Neuroblastoma is a malignant tumor of the primitive neuroblasts. It is the second most common orbital tumor in children, after rhabdomyosarcoma accounting for 10–15% of childhood tumors. Primary orbital neuroblastoma has been rarely reported in adults. Frequent sites of primary neuroblastoma are abdominal, thoracic, cervical, and pelvic locations. In more than 50% of cases, ophthalmic involvement occurs in due course. Ocular manifestations include orbital mass causing proptosis, ecchymosis, Horner's syndrome, papilledema, nystagmus, extraocular muscle palsy, ptosis, retinal striae. Primary orbital neuroblastoma constitutes 8% of cases. It is, especially refractory to treatment unlike those arising from sympathetic chain and adrenal gland. This is the first report on primary orbital neuroblastoma with intraocular extension.
A 2-year-old female child presented with rapid onset massive proptosis of the left eye with difficulty to close and move the eye. On examination, she had proptosis of 31 mm (exophthalmometry of right eye – 11 mm) with lid edema and ciliary congestion [Fig. 1]. Congested vessels were noted on the upper lid. There was a total restriction of extraocular movements. There was a 1 cm × 1 cm firm scleral nodule 3 mm temporal to limbus with bluish discoloration and hemorrhage in it [Fig. 2]. The anterior chamber had exudate and hyphema precluding visualization of the posterior segment. The corneal diameters of the right and left eye were 11 and 12 mm, respectively. The measured intraocular pressure was 17.3 mmHg in the right eye and unrecordably high in the left eye (Schiotz tonometry). On general examination, the child had good nourishment and was febrile. There was no palpable abdominal mass. The chest was clear, and the cardiovascular system was normal.
Computed tomography of orbit and brain revealed 4 cm × 3 cm × 2.5 cm heterogenous mass with intra- and extra-ocular component filling the left orbit [Fig. 3]. There were areas of coarse calcification. The optic nerve was encased within the mass with perineural spread up to optic chiasma. The floor of the orbit was thinned. Based on the tomography, finding retinoblastoma was suspected.
Histopathological examination of incisional biopsy of orbital mass showed small round tumor cells in sheets separated by incomplete fibrous septa under low power. Examination at higher magnification revealed round to polygonal cells with high nucleocytoplasmic ratio, palisading of nuclei, and delicate cytoplasmic processes. Gemistocytoid tumor cells were observed with eosinophilic cytoplasm. Few foci with central fibrillary material with tumor cells around giving vague appearance of rosettes (Homer Wright) were seen [Fig. 4]. Immunohistochemistry was positive for neuron specific enolase and chromogranin suggestive of neuroblastoma [Fig. 5].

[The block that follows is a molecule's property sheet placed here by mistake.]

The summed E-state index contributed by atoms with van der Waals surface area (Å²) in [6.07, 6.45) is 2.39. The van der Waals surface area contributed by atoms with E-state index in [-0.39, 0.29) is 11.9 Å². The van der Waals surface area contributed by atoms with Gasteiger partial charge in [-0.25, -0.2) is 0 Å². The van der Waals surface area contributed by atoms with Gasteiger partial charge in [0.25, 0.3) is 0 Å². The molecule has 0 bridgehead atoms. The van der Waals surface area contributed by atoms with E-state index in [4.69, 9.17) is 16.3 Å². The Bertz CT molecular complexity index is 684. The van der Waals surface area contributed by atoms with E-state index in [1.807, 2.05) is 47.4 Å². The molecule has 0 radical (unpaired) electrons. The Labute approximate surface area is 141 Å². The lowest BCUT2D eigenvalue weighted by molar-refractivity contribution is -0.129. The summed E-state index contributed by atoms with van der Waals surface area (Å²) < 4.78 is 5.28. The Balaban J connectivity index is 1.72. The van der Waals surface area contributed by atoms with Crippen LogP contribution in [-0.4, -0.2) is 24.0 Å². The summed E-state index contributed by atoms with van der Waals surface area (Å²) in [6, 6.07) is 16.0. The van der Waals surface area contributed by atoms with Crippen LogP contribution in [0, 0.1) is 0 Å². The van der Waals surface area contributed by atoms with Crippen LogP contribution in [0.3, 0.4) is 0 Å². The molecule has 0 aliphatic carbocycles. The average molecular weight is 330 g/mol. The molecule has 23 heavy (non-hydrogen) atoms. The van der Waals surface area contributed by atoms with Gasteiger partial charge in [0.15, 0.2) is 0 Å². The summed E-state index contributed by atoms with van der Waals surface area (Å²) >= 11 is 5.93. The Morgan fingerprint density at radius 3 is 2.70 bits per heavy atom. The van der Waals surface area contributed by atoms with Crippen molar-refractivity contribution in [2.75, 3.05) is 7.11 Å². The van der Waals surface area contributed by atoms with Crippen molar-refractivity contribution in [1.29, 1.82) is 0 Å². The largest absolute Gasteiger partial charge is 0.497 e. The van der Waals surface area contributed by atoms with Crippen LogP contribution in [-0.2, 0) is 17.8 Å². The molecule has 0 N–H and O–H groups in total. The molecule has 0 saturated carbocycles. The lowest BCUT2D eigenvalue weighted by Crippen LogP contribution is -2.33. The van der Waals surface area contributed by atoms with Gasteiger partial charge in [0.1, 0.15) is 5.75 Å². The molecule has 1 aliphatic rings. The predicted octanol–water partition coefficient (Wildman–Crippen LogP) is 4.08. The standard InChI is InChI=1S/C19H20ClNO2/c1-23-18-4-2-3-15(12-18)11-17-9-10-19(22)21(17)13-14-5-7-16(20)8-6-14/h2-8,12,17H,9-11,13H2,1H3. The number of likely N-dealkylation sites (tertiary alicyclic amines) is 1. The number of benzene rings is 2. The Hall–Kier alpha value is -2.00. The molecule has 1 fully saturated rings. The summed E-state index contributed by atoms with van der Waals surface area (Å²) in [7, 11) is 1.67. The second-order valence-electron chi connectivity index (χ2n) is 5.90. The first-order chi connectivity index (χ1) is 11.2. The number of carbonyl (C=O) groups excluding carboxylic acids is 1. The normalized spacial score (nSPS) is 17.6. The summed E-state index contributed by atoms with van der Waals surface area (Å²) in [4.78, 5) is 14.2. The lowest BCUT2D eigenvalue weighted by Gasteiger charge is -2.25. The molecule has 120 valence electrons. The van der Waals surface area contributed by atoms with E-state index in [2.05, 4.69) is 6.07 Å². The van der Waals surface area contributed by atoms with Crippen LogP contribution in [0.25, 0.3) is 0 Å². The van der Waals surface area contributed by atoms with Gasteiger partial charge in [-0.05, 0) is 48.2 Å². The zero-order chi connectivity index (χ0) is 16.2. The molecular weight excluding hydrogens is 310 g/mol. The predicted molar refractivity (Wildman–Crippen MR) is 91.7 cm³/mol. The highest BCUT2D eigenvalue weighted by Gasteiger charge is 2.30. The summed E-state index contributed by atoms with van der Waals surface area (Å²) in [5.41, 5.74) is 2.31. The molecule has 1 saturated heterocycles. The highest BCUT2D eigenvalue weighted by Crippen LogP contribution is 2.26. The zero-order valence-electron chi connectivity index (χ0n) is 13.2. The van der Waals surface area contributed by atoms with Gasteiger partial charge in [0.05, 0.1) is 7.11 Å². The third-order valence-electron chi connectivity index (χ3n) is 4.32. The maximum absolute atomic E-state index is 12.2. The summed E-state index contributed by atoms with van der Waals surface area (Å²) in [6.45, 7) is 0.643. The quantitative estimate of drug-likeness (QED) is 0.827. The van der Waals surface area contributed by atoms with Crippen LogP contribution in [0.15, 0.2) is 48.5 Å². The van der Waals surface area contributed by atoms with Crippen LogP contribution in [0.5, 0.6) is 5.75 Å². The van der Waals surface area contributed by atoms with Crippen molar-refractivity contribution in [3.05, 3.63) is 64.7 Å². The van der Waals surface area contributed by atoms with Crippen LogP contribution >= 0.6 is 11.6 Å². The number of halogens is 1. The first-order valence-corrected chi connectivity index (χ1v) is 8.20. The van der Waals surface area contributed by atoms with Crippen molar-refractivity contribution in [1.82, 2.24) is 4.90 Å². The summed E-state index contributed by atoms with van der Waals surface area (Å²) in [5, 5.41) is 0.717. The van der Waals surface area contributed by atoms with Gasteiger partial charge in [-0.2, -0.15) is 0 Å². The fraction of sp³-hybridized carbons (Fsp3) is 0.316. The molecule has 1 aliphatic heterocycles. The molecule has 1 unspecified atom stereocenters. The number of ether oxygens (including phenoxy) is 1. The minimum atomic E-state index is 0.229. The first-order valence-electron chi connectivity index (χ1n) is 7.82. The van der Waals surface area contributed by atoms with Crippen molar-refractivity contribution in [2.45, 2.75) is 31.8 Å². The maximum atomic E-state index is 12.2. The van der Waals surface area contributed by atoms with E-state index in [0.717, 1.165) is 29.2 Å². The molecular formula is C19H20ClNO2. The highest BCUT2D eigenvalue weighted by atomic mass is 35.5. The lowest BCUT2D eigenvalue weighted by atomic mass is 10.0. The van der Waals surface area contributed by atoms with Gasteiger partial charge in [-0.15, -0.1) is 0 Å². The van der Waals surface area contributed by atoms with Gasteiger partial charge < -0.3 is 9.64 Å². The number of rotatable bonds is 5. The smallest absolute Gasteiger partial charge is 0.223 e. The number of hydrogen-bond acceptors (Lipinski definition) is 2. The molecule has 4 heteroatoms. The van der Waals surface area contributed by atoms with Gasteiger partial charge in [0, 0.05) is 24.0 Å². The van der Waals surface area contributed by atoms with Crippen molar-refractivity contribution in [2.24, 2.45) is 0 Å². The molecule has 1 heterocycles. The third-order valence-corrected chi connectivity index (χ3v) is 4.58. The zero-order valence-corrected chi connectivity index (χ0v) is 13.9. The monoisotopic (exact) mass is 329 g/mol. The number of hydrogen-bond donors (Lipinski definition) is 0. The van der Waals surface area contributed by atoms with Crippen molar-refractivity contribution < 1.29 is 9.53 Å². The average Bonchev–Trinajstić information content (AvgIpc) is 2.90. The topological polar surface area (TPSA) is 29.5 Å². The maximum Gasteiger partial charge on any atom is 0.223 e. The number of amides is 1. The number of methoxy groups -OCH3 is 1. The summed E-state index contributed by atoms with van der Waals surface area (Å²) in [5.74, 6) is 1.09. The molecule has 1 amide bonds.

Systemic evaluation for primary site was done. Ultrasound abdomen and chest X-ray were normal with no mass lesion. There was no evidence of mass lesion elsewhere by the whole body computed tomography. The child had hemoglobin of 12 g, total leukocyte count of 5400, and platelet count of 141,000. Peripheral smear showed lymphocytic preponderance with no abnormal cells. Bone marrow biopsy showed no abnormal cells. Cerebrospinal fluid examination by lumbar puncture showed no abnormal cells.
Hence, a diagnosis of primary orbital neuroblastoma with intraocular involvement was made. She was treated with three cycles of chemotherapy comprising vincristine 1.4 mg/m2, adriamycin 60 mg/m2, and cyclophosphamide 600 mg/m2. After completion of three cycles, the tumor melted completely, and the child was systemically well [Fig. 6].
Based on a clinical presentation on the day 1, this child was initially treated as a case of orbital cellulitis. Later, it was mistaken for retinoblastoma with orbital extension based on the age of the child and the presence of intraocular calcification. Neuroblastoma was not considered initially as there was no abdominal mass, and primary orbital neuroblastoma has never been reported to have intraocular extension. Intraocular neuroblastoma is always considered to be metastatic.
Orbital neuroblastoma in children commonly occurs due to metastasis with primary in the abdomen. Forty percent of orbital metastases are bilateral. Other solid tumors that metastasize to orbit are Wilms’ tumor, Ewings sarcoma, and testicular sarcoma. These tumors rarely metastasize to the eye itself. Primary orbital neuroblastoma arises from the ciliary ganglion, derived from neural crest cells. Differentiated neuroblastoma is made of mature ganglion cells, Schwann cells, and nerve bundles. Tumor cells form rosettes with central matrix composed of neural cell processes. Immunohistochemistry plays an important role in differentiating neuroblastoma from other small round cell tumors such as retinoblastoma, rhabdomyosarcoma, and lymphoma. Tumors cells are stained for neuronal markers such as neuron specific enolase, chromogranin, and synaptophysin which aids in the diagnosis of neuroblastoma.
Delayed diagnosis in a rapidly growing tumor would have led to intraocular extension of the tumor. Reports of tumor cells being found in the choroidal vasculature in histological section without obvious intraocular extension of solid tumors have been reported. The remote possibility of the tumor arising within the choroid and spreading out into the orbit may be considered. Bilateral choroidal neuroblastomas, diagnosed on histopathological examination, to be primary rather than metastatic, have been described.
The diagnosis of neuroblastoma is often delayed due to its varying and nonspecific presenting symptoms. The biologic puzzle of tumor behavior remains an enigma.
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